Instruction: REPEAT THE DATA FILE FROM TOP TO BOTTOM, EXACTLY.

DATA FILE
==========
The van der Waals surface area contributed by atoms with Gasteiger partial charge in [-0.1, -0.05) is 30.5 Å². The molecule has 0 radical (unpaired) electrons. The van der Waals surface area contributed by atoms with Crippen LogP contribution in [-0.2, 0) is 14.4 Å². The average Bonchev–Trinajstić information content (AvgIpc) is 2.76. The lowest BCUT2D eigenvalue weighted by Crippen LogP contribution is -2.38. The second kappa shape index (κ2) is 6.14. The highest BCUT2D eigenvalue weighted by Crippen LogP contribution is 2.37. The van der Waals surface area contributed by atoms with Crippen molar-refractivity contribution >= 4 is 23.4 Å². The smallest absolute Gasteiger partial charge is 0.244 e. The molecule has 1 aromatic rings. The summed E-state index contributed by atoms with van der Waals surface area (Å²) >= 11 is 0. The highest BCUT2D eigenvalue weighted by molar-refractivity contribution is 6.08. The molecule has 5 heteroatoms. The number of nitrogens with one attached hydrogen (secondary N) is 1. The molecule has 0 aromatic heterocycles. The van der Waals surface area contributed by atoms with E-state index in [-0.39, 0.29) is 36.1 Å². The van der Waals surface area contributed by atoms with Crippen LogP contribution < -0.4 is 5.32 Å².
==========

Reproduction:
The van der Waals surface area contributed by atoms with Gasteiger partial charge in [-0.1, -0.05) is 30.5 Å². The molecule has 0 radical (unpaired) electrons. The van der Waals surface area contributed by atoms with Crippen LogP contribution in [-0.2, 0) is 14.4 Å². The average Bonchev–Trinajstić information content (AvgIpc) is 2.76. The lowest BCUT2D eigenvalue weighted by Crippen LogP contribution is -2.38. The second kappa shape index (κ2) is 6.14. The highest BCUT2D eigenvalue weighted by Crippen LogP contribution is 2.37. The van der Waals surface area contributed by atoms with Crippen molar-refractivity contribution >= 4 is 23.4 Å². The smallest absolute Gasteiger partial charge is 0.244 e. The molecule has 1 aromatic rings. The summed E-state index contributed by atoms with van der Waals surface area (Å²) >= 11 is 0. The highest BCUT2D eigenvalue weighted by molar-refractivity contribution is 6.08. The molecule has 5 heteroatoms. The number of nitrogens with one attached hydrogen (secondary N) is 1. The molecule has 0 aromatic heterocycles. The van der Waals surface area contributed by atoms with E-state index in [-0.39, 0.29) is 36.1 Å². The van der Waals surface area contributed by atoms with Crippen LogP contribution < -0.4 is 5.32 Å².